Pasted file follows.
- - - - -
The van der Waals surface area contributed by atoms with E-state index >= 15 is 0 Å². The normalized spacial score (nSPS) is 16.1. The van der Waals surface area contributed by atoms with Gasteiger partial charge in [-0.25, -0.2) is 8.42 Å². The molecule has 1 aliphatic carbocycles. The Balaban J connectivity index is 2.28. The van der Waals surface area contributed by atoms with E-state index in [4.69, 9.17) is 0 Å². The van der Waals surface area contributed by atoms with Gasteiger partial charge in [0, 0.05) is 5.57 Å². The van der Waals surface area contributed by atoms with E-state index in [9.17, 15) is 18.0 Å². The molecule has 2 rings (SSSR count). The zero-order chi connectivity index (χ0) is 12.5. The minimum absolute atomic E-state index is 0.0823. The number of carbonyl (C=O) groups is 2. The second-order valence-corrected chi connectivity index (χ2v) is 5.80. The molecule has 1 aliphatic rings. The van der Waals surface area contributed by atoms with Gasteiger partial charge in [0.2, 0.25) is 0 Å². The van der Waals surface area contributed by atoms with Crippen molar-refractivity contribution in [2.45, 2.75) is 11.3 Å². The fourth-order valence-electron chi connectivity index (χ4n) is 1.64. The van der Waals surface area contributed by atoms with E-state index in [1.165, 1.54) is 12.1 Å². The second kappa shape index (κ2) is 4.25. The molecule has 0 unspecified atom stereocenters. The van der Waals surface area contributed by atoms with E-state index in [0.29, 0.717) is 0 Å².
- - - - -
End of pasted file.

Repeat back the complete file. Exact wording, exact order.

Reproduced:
The van der Waals surface area contributed by atoms with E-state index >= 15 is 0 Å². The normalized spacial score (nSPS) is 16.1. The van der Waals surface area contributed by atoms with Gasteiger partial charge in [-0.25, -0.2) is 8.42 Å². The molecule has 1 aliphatic carbocycles. The Balaban J connectivity index is 2.28. The van der Waals surface area contributed by atoms with E-state index in [4.69, 9.17) is 0 Å². The van der Waals surface area contributed by atoms with Gasteiger partial charge in [0, 0.05) is 5.57 Å². The van der Waals surface area contributed by atoms with E-state index in [9.17, 15) is 18.0 Å². The molecule has 2 rings (SSSR count). The zero-order chi connectivity index (χ0) is 12.5. The minimum absolute atomic E-state index is 0.0823. The number of carbonyl (C=O) groups is 2. The second-order valence-corrected chi connectivity index (χ2v) is 5.80. The molecule has 1 aliphatic rings. The van der Waals surface area contributed by atoms with Gasteiger partial charge in [0.2, 0.25) is 0 Å². The van der Waals surface area contributed by atoms with Crippen molar-refractivity contribution in [2.45, 2.75) is 11.3 Å². The fourth-order valence-electron chi connectivity index (χ4n) is 1.64. The van der Waals surface area contributed by atoms with E-state index in [1.165, 1.54) is 12.1 Å². The second kappa shape index (κ2) is 4.25. The molecule has 0 unspecified atom stereocenters. The van der Waals surface area contributed by atoms with E-state index in [0.29, 0.717) is 0 Å².